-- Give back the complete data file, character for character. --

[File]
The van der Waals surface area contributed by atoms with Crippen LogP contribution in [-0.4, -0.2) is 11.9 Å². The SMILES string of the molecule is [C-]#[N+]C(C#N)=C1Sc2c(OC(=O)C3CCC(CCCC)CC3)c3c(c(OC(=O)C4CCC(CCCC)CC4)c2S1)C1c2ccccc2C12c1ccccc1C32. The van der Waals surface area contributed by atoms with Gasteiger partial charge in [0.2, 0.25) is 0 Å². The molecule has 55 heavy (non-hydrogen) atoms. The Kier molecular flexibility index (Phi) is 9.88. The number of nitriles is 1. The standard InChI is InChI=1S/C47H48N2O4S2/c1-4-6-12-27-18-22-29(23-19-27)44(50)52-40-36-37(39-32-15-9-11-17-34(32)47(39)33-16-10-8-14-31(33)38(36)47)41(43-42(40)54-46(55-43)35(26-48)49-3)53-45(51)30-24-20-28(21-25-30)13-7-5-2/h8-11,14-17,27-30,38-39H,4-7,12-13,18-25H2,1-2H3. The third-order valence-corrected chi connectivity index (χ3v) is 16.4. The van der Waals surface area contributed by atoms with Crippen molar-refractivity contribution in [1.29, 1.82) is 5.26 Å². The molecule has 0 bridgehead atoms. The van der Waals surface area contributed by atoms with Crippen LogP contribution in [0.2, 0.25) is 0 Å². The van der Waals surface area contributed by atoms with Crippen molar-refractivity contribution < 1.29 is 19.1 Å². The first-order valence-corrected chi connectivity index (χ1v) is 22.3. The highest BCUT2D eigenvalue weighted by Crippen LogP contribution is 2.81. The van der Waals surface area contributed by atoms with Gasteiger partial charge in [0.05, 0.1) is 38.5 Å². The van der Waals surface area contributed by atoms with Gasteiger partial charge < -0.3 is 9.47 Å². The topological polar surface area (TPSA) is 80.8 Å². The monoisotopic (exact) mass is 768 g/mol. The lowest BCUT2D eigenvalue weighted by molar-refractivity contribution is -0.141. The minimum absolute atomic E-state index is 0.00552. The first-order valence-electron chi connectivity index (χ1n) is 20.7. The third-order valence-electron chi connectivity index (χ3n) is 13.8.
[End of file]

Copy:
The van der Waals surface area contributed by atoms with Crippen LogP contribution in [-0.4, -0.2) is 11.9 Å². The SMILES string of the molecule is [C-]#[N+]C(C#N)=C1Sc2c(OC(=O)C3CCC(CCCC)CC3)c3c(c(OC(=O)C4CCC(CCCC)CC4)c2S1)C1c2ccccc2C12c1ccccc1C32. The van der Waals surface area contributed by atoms with Gasteiger partial charge in [0.2, 0.25) is 0 Å². The molecule has 55 heavy (non-hydrogen) atoms. The Kier molecular flexibility index (Phi) is 9.88. The number of nitriles is 1. The standard InChI is InChI=1S/C47H48N2O4S2/c1-4-6-12-27-18-22-29(23-19-27)44(50)52-40-36-37(39-32-15-9-11-17-34(32)47(39)33-16-10-8-14-31(33)38(36)47)41(43-42(40)54-46(55-43)35(26-48)49-3)53-45(51)30-24-20-28(21-25-30)13-7-5-2/h8-11,14-17,27-30,38-39H,4-7,12-13,18-25H2,1-2H3. The third-order valence-corrected chi connectivity index (χ3v) is 16.4. The van der Waals surface area contributed by atoms with Crippen molar-refractivity contribution in [1.29, 1.82) is 5.26 Å². The molecule has 0 bridgehead atoms. The van der Waals surface area contributed by atoms with Crippen LogP contribution in [0.2, 0.25) is 0 Å². The van der Waals surface area contributed by atoms with Crippen molar-refractivity contribution < 1.29 is 19.1 Å². The first-order valence-corrected chi connectivity index (χ1v) is 22.3. The highest BCUT2D eigenvalue weighted by Crippen LogP contribution is 2.81. The van der Waals surface area contributed by atoms with Gasteiger partial charge in [0.05, 0.1) is 38.5 Å². The van der Waals surface area contributed by atoms with Gasteiger partial charge < -0.3 is 9.47 Å². The topological polar surface area (TPSA) is 80.8 Å². The monoisotopic (exact) mass is 768 g/mol. The lowest BCUT2D eigenvalue weighted by molar-refractivity contribution is -0.141. The minimum absolute atomic E-state index is 0.00552. The first-order valence-electron chi connectivity index (χ1n) is 20.7. The third-order valence-electron chi connectivity index (χ3n) is 13.8.